Men older than 65 on testosterone replacement therapy to boost their hormone levels to that of much younger men enjoy a spike in libido, sexual activity and mood, but the side effects remain a concern, according to a new testosterone study published in the New England Journal of Medicine.
The new study, dubbed the Testosterone Trials (TTrials) was led by researchers from the University of Pennsylvania and included 790 men who were randomized to use either AbbVie’s Androgel topical testosterone gel for one year, or a placebo for a year. Participants were evaluated four times during that time and filled out questionnaires to report symptoms. Seven parameters were measured – physical function, vitality, sexual function, cognitive function, anemia, cardiovascular health and bone health.
The men in the study were age 65 and older. As men age, their testosterone levels naturally drop, a condition known as hypogonadism. Age-related hypogonadism is not an indication for testosterone treatments. The therapy is only FDA-approved to treat men who have hypogonadism caused by injury or disease. Despite this, researchers gave the participants who were treated with AndroGel enough to boost their testosterone level to what would be considered normal for men between the ages of 19 and 40.
Researchers found that men who were treated with AndroGel reported “significantly increased sexual activity” as well as more desire for sex and improved erectile dysfunction. They also reported better mood and less depression.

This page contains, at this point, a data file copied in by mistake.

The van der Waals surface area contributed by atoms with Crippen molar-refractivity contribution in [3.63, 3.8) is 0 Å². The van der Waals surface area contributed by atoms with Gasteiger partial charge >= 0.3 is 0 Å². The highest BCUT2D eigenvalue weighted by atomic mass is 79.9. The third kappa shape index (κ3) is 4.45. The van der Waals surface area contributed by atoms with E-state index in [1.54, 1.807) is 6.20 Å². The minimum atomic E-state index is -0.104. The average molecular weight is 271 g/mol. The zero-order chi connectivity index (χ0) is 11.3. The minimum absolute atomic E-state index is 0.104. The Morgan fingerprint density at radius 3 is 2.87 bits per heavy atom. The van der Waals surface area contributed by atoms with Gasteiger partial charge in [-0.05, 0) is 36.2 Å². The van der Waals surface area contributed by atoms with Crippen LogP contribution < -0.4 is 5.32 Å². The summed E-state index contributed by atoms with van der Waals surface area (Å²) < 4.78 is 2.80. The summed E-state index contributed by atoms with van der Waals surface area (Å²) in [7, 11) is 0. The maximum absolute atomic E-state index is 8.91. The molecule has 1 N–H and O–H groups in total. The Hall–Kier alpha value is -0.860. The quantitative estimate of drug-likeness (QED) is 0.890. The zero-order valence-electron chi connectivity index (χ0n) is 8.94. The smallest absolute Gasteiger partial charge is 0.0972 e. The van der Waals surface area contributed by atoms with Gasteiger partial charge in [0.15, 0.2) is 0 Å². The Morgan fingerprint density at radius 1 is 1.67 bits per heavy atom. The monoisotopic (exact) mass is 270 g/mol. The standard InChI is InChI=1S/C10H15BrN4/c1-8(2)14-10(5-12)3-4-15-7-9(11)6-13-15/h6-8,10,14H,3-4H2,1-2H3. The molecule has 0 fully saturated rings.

Cardiovascular and bone health was not evaluated in the published report. Those findings are expected to be published in future papers. However critics say a year-long test is not enough to fully gauge testosterone side effects.
Previous studies on testosterone supplements have found that men on testosterone therapy were 30 percent more likely to have a heart attack, stroke or die after three years of use. Another study found a significantly increased risk of heart attack and stroke in the first 90 days of treatment.
AbbVie and other manufacturers of testosterone products are facing thousands of lawsuits claiming they aggressively marketed the treatments to men, creating a new indication – Low T – to increase sales but failed to adequately warn men of testosterone side effects.